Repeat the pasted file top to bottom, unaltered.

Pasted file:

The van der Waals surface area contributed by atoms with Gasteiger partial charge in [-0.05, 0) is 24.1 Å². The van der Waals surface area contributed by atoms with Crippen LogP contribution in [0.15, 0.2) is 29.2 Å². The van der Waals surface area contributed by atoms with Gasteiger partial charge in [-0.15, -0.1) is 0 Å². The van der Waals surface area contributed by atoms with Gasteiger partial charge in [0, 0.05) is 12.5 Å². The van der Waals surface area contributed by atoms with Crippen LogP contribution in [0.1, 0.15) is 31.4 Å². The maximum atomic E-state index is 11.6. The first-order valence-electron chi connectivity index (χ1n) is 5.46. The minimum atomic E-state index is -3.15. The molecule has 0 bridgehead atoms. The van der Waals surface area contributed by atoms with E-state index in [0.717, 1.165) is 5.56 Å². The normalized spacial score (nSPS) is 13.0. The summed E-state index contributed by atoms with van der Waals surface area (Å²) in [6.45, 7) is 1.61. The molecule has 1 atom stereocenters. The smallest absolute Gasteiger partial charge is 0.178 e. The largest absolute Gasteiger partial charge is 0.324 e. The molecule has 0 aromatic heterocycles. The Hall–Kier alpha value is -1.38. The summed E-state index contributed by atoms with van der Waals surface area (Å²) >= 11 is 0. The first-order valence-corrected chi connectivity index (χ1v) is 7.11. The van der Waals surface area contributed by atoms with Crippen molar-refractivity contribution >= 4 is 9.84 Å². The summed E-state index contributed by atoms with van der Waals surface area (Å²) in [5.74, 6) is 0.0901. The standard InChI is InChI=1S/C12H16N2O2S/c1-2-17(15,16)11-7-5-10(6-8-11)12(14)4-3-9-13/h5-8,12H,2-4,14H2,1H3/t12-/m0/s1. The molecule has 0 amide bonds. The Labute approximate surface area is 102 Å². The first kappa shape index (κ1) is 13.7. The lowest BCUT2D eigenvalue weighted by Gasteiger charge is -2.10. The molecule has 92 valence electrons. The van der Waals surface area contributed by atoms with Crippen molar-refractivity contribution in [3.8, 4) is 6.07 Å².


The van der Waals surface area contributed by atoms with Gasteiger partial charge in [-0.05, 0) is 24.1 Å². The van der Waals surface area contributed by atoms with Crippen LogP contribution in [0.15, 0.2) is 29.2 Å². The van der Waals surface area contributed by atoms with Gasteiger partial charge in [-0.15, -0.1) is 0 Å². The van der Waals surface area contributed by atoms with Gasteiger partial charge in [0, 0.05) is 12.5 Å². The van der Waals surface area contributed by atoms with Crippen LogP contribution in [0.1, 0.15) is 31.4 Å². The maximum atomic E-state index is 11.6. The first-order valence-electron chi connectivity index (χ1n) is 5.46. The minimum atomic E-state index is -3.15. The molecule has 0 bridgehead atoms. The van der Waals surface area contributed by atoms with E-state index in [0.717, 1.165) is 5.56 Å². The normalized spacial score (nSPS) is 13.0. The summed E-state index contributed by atoms with van der Waals surface area (Å²) in [6.45, 7) is 1.61. The molecule has 1 atom stereocenters. The smallest absolute Gasteiger partial charge is 0.178 e. The largest absolute Gasteiger partial charge is 0.324 e. The molecule has 0 aromatic heterocycles. The Hall–Kier alpha value is -1.38. The summed E-state index contributed by atoms with van der Waals surface area (Å²) >= 11 is 0. The first-order valence-corrected chi connectivity index (χ1v) is 7.11. The van der Waals surface area contributed by atoms with Crippen molar-refractivity contribution >= 4 is 9.84 Å². The summed E-state index contributed by atoms with van der Waals surface area (Å²) in [5.74, 6) is 0.0901. The standard InChI is InChI=1S/C12H16N2O2S/c1-2-17(15,16)11-7-5-10(6-8-11)12(14)4-3-9-13/h5-8,12H,2-4,14H2,1H3/t12-/m0/s1. The molecule has 0 amide bonds. The Labute approximate surface area is 102 Å². The first kappa shape index (κ1) is 13.7. The lowest BCUT2D eigenvalue weighted by Gasteiger charge is -2.10. The molecule has 92 valence electrons. The van der Waals surface area contributed by atoms with Crippen molar-refractivity contribution in [3.8, 4) is 6.07 Å².